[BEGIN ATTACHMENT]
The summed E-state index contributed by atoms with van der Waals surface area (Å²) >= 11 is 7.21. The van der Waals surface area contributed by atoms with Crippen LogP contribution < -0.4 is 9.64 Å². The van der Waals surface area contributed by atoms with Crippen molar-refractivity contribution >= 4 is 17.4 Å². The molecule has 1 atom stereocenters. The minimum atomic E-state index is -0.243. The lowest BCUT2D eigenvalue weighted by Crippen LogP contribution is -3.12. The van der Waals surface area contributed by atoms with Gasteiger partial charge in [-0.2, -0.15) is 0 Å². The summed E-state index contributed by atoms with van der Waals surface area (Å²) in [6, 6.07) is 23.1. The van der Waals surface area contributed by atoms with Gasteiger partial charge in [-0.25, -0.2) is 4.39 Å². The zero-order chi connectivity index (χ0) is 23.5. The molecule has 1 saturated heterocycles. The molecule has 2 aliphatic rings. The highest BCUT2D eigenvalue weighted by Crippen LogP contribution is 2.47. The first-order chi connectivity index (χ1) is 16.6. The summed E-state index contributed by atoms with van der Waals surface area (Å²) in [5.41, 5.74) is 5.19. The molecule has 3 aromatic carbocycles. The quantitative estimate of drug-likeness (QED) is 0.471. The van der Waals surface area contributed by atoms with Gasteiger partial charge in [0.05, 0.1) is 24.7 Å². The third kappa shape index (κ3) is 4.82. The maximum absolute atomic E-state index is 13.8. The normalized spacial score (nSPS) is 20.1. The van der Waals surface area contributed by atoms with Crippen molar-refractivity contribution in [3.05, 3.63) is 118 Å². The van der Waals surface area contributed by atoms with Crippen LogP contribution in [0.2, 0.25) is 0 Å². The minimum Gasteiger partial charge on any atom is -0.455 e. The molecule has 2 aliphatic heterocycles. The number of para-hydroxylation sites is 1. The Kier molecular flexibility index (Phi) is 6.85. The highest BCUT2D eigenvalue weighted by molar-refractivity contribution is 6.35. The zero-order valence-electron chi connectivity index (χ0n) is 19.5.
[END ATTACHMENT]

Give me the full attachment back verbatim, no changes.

The summed E-state index contributed by atoms with van der Waals surface area (Å²) >= 11 is 7.21. The van der Waals surface area contributed by atoms with Crippen LogP contribution < -0.4 is 9.64 Å². The van der Waals surface area contributed by atoms with Crippen molar-refractivity contribution >= 4 is 17.4 Å². The molecule has 1 atom stereocenters. The minimum atomic E-state index is -0.243. The lowest BCUT2D eigenvalue weighted by Crippen LogP contribution is -3.12. The van der Waals surface area contributed by atoms with Gasteiger partial charge in [-0.2, -0.15) is 0 Å². The summed E-state index contributed by atoms with van der Waals surface area (Å²) in [6, 6.07) is 23.1. The van der Waals surface area contributed by atoms with Gasteiger partial charge in [-0.25, -0.2) is 4.39 Å². The zero-order chi connectivity index (χ0) is 23.5. The molecule has 1 saturated heterocycles. The molecule has 2 aliphatic rings. The highest BCUT2D eigenvalue weighted by Crippen LogP contribution is 2.47. The first-order chi connectivity index (χ1) is 16.6. The summed E-state index contributed by atoms with van der Waals surface area (Å²) in [5.41, 5.74) is 5.19. The molecule has 3 aromatic carbocycles. The quantitative estimate of drug-likeness (QED) is 0.471. The van der Waals surface area contributed by atoms with Gasteiger partial charge in [0.05, 0.1) is 24.7 Å². The third kappa shape index (κ3) is 4.82. The maximum absolute atomic E-state index is 13.8. The normalized spacial score (nSPS) is 20.1. The van der Waals surface area contributed by atoms with Crippen molar-refractivity contribution in [3.05, 3.63) is 118 Å². The van der Waals surface area contributed by atoms with Crippen LogP contribution in [0.2, 0.25) is 0 Å². The minimum Gasteiger partial charge on any atom is -0.455 e. The molecule has 2 aliphatic heterocycles. The number of para-hydroxylation sites is 1. The Kier molecular flexibility index (Phi) is 6.85. The highest BCUT2D eigenvalue weighted by molar-refractivity contribution is 6.35. The zero-order valence-electron chi connectivity index (χ0n) is 19.5.